The year 2015 will go down in the history of the Nigerian capital market as a year the regulators, for the first time in five and half decades, appreciated investors’ by espousing new paradigm for domestic shareholders.
The paradigm followed the approval by the Securities and Exchange Commission and the Nigerian Stock Exchange for direct cash payment of proceeds from sale of securities into an investor’s nominated bank account.
The capital market regulators broke the 55-year analogue settlement jinx with an automated real-time payment regime.
The two regulators’ innovative investors’ settlement system, which commences January 4, 2016, is part of the ongoing initiatives to protect investors and eliminate fraud in the Nigerian capital market.
The novel system, if implemented successfully, will not only put an end to investors’ apathy and dismal confidence in the nation’s bourse, but will usher in a new era of sustainable wealth creation in the country.
The capital market committee meeting held in Lagos in November did the much-needed groundwork for the capital market ambitious sustainable development goals.
As major players in the nation’s economy, the capital market operators also ratified the recapitalization, the e-dividend system and laid a foundation for de-mutualization of the 55-year old Nigerian Stock Exchange.
The implementation of the capital market master plan and inauguration of the National Investor Protection Fund (NIPF) were some of the regulators’ bold steps to stem the retail investors’ drift from the bourse.
Aside from the policy innovation, the nation’s bourse was troubled by the instability in the Naira exchange rate against other international currencies, which discouraged foreign investors, major drivers of securities investments, from active participation in the market.
In 2015, the Nigeria capital market remained unstable, as the Naira hovered above N230 to the dollar for the better part of the year in spite of the various measures adopted by the Central Bank of Nigeria.
The pressure during the period under review followed what market analysts attributed to the dwindling global crude oil price and pressure at the foreign exchange market leading to the exit of foreign investors.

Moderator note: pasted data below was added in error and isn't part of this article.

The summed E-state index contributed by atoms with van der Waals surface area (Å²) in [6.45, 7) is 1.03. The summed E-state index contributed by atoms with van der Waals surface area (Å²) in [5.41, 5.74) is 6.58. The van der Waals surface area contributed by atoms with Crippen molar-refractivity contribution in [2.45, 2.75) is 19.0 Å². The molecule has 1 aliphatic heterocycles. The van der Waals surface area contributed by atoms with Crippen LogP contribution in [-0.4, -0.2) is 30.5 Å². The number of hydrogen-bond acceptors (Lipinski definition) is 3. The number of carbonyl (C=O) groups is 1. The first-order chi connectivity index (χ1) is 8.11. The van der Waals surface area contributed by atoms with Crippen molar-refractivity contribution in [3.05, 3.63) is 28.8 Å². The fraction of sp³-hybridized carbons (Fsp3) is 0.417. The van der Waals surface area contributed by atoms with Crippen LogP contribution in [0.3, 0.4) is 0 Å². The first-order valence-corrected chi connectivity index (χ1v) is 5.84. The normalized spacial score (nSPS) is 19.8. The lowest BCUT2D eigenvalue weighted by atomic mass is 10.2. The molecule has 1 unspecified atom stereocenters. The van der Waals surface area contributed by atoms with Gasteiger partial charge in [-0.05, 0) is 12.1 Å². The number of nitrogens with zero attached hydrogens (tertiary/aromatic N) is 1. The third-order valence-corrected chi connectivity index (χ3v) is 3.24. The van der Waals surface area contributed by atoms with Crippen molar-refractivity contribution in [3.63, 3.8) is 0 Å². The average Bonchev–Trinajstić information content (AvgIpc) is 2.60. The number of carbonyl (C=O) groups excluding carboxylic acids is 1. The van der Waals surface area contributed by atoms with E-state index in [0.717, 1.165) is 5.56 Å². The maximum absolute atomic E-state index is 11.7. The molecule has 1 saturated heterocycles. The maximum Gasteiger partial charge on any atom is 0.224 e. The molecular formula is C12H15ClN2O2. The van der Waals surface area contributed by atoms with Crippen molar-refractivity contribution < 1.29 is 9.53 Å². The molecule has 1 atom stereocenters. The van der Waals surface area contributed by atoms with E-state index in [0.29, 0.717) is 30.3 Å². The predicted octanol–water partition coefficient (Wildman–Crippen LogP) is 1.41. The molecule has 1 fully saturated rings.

Foreign outflows as of November 30, 2015 amounted to N40.73 billion compared with N31.87 billion foreign portfolio managers invested in the same month.
Available records at the NSE, as of December 31, 2015, showed that the All-Share Index depreciated by about 17.36 per cent to close trading at 28,642.25 points, as against the opening index of 34,657.15 points.
The Market Capitalisation, which opened trading for the year at N11.478 trillion, lost N1.63 trillion to close trading on December 31, at N9.851 trillion.
SEC Director-General, Mounir Gwarzo, expressed dissatisfaction on the market performance in 2015.
“I’m not too happy the way the market is today, but it’s a swinging market,” Mr. Gwarzo said.
He described the state of the market in 2015 as a true reflection of the nation’s economic situation.
The SEC boss said the Commission was studying how government can use some fiscal policies to stabilise the market and encourage domestic investors to return to the market.
He was optimistic that the market would experience a turnaround in 2016 due to its various reforms and initiatives.
NSE Chief Executive Officer, Oscar Onyema, urged retail investors to mitigate investment risks by diversifying their portfolios across different asset classes.
The market, Mr. Onyema explained, was only reacting to the global economic and financial challenges within a well regulated market structure.
But in spite of the efforts of regulators to regenerate the economy through proactive regulatory regime, there was need for a framework for strategies aimed at strengthening and encouraging local investors participation in the real sector of the economy.
The restricted and discordant regulatory frameworks in the market appears to be an impediment to economic growth and inclusive development.
For the capital market and its community to effective maximize the recent investors drive of market policies, analysts say the regulators must also appreciate and implement the rule-based regulation from the perspective of an emerging economy.
Overall, investing in the Nigerian capital market in 2015 could best be described as the period of dashed expectations and derailed aspirations, in spite of the successful transition of the reins of power to an opposition-led federal government.